First To Fire – Last To Leave
Motto of the Air Defense Artillery in Vietnam
An Unwelcome New Neighbor
When B Battery took up permanent residence at LZ Sherry in May of 1968 it became a stationary dot in a vast expanse of rice paddies and surrounding jungle, and an irresistible target for the enemy. The battery now lived in a constant state of worry. Foremost was protecting its own perimeter from ground attacks, which fell largely to the battery itself. Its original defenses were three guard towers with machine guns, a handful of small fighting bunkers scattered around the perimeter, and multiple rows of barbed wire festooned with trip flares, Claymore mines, barrels of phu gas, and tin cans containing rocks hung from the barbed wire so as to rattle at the slightest quiver. Soon these light defenses were reinforced by two tanks, temporarily at Sherry for maintenance in exchange for providing added perimeter security at night, and three heavy automatic weapons. The tanks took up their positions on the southern perimeter, while the heavy automatic weapons – a Quad-50 machine gun and two 40 mm cannon units – guarded the rest of the perimeter.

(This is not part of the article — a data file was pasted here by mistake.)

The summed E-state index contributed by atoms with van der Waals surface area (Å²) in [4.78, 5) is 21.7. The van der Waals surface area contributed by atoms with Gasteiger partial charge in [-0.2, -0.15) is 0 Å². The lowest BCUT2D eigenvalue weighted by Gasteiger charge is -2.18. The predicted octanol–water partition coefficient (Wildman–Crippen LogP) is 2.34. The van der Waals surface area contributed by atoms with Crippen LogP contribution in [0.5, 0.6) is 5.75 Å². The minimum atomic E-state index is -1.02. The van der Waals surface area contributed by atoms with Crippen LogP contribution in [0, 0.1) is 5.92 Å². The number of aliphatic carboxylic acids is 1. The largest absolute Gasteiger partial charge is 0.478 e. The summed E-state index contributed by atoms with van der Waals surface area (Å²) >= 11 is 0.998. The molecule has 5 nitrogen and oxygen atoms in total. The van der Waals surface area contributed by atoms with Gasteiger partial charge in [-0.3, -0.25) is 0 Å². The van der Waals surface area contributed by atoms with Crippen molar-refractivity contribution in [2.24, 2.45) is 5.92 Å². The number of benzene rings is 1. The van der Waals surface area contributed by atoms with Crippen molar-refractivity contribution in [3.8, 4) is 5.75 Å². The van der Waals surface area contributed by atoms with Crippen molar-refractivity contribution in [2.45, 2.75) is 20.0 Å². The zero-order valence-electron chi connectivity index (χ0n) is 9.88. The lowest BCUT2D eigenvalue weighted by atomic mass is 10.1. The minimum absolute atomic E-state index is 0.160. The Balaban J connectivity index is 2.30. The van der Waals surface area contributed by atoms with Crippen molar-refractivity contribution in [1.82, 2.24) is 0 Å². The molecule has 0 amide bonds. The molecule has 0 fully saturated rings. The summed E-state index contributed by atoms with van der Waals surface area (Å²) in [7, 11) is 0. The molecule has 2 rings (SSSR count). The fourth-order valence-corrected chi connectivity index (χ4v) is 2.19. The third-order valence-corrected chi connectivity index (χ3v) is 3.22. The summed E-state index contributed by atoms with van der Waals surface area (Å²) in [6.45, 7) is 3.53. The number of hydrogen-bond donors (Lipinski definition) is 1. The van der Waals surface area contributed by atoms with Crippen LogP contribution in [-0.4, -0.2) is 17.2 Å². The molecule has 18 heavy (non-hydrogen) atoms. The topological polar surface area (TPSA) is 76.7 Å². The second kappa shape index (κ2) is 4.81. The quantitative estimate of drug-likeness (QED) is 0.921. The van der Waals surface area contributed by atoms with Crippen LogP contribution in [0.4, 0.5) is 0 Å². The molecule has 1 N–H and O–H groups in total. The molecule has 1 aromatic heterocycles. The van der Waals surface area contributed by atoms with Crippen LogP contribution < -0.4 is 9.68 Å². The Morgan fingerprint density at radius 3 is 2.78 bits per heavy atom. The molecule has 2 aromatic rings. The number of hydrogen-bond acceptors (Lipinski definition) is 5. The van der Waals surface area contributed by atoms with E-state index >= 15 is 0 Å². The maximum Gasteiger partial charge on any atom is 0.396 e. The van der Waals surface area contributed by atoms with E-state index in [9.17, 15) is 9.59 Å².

Despite these measures on January 12, 1969 a force of fourteen Viet Cong sappers made it to the final strand of wire and were seconds away from opening an avenue into the firebase for more sappers waiting behind them. They had approached the firebase directly in front of the tank closest to the heart of the compound. The VC perhaps figured in a calculated gamble, Take out the tank and the rest will be easy. An alert tank commander saw the lead sapper raise a rocket propelled grenade launcher to his shoulder, and before the sapper could pull the trigger the tanker fired a canister round directly into him, atomizing his lower body and killing everyone behind him.